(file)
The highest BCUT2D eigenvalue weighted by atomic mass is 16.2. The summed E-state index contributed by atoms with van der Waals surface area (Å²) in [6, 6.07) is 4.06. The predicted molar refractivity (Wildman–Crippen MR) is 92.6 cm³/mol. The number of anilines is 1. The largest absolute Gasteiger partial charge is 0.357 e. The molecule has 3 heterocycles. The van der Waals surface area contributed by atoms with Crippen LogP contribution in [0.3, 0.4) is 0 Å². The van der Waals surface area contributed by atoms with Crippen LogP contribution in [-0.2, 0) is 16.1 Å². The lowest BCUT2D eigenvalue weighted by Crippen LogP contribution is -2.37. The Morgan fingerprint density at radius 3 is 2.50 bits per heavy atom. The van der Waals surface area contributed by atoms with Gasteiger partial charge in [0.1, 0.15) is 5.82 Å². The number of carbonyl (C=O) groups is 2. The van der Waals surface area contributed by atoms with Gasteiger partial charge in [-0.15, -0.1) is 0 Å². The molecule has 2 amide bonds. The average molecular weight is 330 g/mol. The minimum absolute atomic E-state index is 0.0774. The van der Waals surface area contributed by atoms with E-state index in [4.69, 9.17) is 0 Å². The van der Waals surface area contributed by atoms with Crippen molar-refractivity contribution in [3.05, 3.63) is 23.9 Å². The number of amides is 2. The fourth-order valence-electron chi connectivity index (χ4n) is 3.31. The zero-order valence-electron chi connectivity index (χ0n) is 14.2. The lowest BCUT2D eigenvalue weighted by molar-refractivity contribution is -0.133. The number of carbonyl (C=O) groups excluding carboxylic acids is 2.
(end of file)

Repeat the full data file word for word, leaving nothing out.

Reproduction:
The highest BCUT2D eigenvalue weighted by atomic mass is 16.2. The summed E-state index contributed by atoms with van der Waals surface area (Å²) in [6, 6.07) is 4.06. The predicted molar refractivity (Wildman–Crippen MR) is 92.6 cm³/mol. The number of anilines is 1. The largest absolute Gasteiger partial charge is 0.357 e. The molecule has 3 heterocycles. The van der Waals surface area contributed by atoms with Crippen LogP contribution in [0.3, 0.4) is 0 Å². The van der Waals surface area contributed by atoms with Crippen LogP contribution in [-0.2, 0) is 16.1 Å². The lowest BCUT2D eigenvalue weighted by Crippen LogP contribution is -2.37. The Morgan fingerprint density at radius 3 is 2.50 bits per heavy atom. The van der Waals surface area contributed by atoms with Gasteiger partial charge in [0.1, 0.15) is 5.82 Å². The number of carbonyl (C=O) groups is 2. The van der Waals surface area contributed by atoms with Gasteiger partial charge in [-0.15, -0.1) is 0 Å². The molecule has 2 amide bonds. The average molecular weight is 330 g/mol. The minimum absolute atomic E-state index is 0.0774. The van der Waals surface area contributed by atoms with E-state index in [4.69, 9.17) is 0 Å². The van der Waals surface area contributed by atoms with Crippen molar-refractivity contribution in [3.05, 3.63) is 23.9 Å². The number of amides is 2. The fourth-order valence-electron chi connectivity index (χ4n) is 3.31. The zero-order valence-electron chi connectivity index (χ0n) is 14.2. The lowest BCUT2D eigenvalue weighted by molar-refractivity contribution is -0.133. The number of carbonyl (C=O) groups excluding carboxylic acids is 2.